Good Wednesday morning.
In today’s Daily Kickoff, we profile Amos Hochstein, the trusted Biden advisor working to keep the Mideast from all-out war, and report on Senate candidate David Trone’s call for a cease-fire. Also in today’s Daily Kickoff: Rep. Kevin Mullin, Gov. Kathy Hochul and Gabriel Attal.
Antisemitic incidents in the United States have tripled in the three months since Oct. 7, compared to the same period a year ago, according to newly collected data from the Anti-Defamation League released exclusively to Jewish Insider.
The ADL’s preliminary data found that there were 3,283 antisemitic incidents between Oct. 7, 2023, and Jan. 7, 2024. That’s nearly as many recorded incidents as there were in the entire calendar year of 2022. There were only 751 recorded incidents in the 2013 calendar year — just a decade ago.
The 3,283 recorded examples of antisemitic activity include: 60 incidents of physical assault, 553 incidents of vandalism, 1,353 incidents of verbal or written harassment and 1,317 rallies that included antisemitic rhetoric, expressions of support for terrorism against Israel and/or anti-Zionism.
“It’s shocking that we’ve recorded more antisemitic acts in three months than we usually would in an entire year,” Anti-Defamation League CEO Jonathan Greenblatt said in a statement. “The American Jewish community is facing a threat level that’s now unprecedented in modern history,” Greenblatt continued.
College campuses were hit with 505 incidents, according to the new data. Another 246 were reported in K-12 schools, while at least 628 incidents were reported against Jewish institutions such as synagogues and community centers.
One of the most alarming examples of online anti-Jewish hate occurred in October at Cornell University, when a student posted threats to kill members of the university’s Jewish community — and was later arrested.
Other specific incidents cited in the ADL’s findings include a nationwide swatting spree targeting nearly 200 Jewish institutions; two eating clubs at Princeton University vandalized with pro-Palestine and anti-Israel graffiti, including the words, “F— Israel”; and a girls high school basketball game in Yonkers, N.Y., that was canceled after antisemitic slurs were directed at players from a Jewish day school by a public school team.
On the campaign trail, the first question at Fox News’ town hall with Florida Gov. Ron DeSantis last night was about his reaction to the Biden administration’s handling of Israel — and he gave a stalwart defense of the Jewish state.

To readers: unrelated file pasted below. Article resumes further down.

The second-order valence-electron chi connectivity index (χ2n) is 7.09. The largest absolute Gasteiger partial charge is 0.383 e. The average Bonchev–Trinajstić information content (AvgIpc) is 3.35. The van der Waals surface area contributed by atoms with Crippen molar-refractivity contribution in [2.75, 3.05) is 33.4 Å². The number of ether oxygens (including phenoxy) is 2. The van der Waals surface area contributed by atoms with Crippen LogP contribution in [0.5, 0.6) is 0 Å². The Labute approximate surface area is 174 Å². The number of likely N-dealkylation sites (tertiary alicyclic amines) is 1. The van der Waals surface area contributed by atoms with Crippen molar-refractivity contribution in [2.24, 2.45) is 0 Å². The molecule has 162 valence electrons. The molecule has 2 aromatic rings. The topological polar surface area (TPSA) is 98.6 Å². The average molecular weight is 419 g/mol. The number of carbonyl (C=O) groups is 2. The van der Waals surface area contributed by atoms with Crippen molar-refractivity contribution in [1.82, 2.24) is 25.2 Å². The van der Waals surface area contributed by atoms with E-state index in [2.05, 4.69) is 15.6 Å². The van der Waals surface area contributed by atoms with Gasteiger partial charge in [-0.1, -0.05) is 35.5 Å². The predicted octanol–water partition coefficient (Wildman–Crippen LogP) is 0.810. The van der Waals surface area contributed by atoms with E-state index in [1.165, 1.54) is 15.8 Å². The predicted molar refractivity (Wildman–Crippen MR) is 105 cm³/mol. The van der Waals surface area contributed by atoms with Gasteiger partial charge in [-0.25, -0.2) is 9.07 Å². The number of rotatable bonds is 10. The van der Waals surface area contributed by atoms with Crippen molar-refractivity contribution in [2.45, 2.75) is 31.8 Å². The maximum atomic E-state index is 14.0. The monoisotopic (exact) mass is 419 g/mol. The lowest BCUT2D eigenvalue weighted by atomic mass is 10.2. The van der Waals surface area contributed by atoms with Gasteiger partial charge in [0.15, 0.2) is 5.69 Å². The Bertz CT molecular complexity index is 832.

“Israel is a rock-solid ally of ours. They’re the strongest ally we have in the Middle East. As president, I will stand with Israel – in word and in deed, in public and in private,” DeSantis said. “The Oct. 7 attack represented more Jews being killed than at any time since the Holocaust. Israel’s not just fighting a run-of-the-mill enemy, they’re fighting an enemy that wants a second Holocaust, that wants to wipe them off the map. So not only do they have the right, they have the responsibility to protect their people and end Hamas once and for all.”
In an effort to demonstrate his fight against antisemitism, DeSantis also put out a statement Tuesday directing Florida’s state colleges to more easily allow Jewish students to transfer into their schools, in response to the rising antisemitism at other schools.
The policy will waive credit hour requirements, application date windows and in some cases would grant in-state tuition, according to DeSantis’ announcement. “While leaders of ‘elite’ universities enable antisemitism, we will protect Jewish students and welcome them to Florida,” the governor said in a statement.
from jerusalem to beirut
Amos Hochstein, Biden’s go-anywhere, get-things-done guy, faces his toughest deal yet
Throughout 2022, Amos Hochstein was a frequent visitor to Jerusalem and Beirut as he negotiated a landmark agreement between Israel and Lebanon, delineating the warring countries’ maritime borders. Now, the close advisor to President Joe Biden is again a constant presence in the two Middle East capitals, trying to mediate between the nations to avoid a larger war between Israel and Hezbollah, the Iran-backed terrorist group in southern Lebanon. Everyone is again telling him it can’t be done. But this time, they might be right. Jewish Insider’s Gabby Deutch talked to people close to Hochstein and the White House to learn more about his ever-widening portfolio, and his latest fool’s errand.
Expansive portfolio: Hochstein’s official title is deputy assistant to the president and senior advisor for energy and investment. Unofficially, he’s Biden’s go-anywhere, get-things-done guy — someone whose job is ostensibly to focus on wonky energy issues but who is increasingly the person dispatched by the president to deal with the most challenging global issues from Mexico to Africa to the Middle East.
Mission impossible: “Everyone told me it wasn’t possible, which is why it happened,” Hochstein said in September of the maritime agreement. “Then everybody leaves you alone. They think you’re crazy and you go and negotiate something.”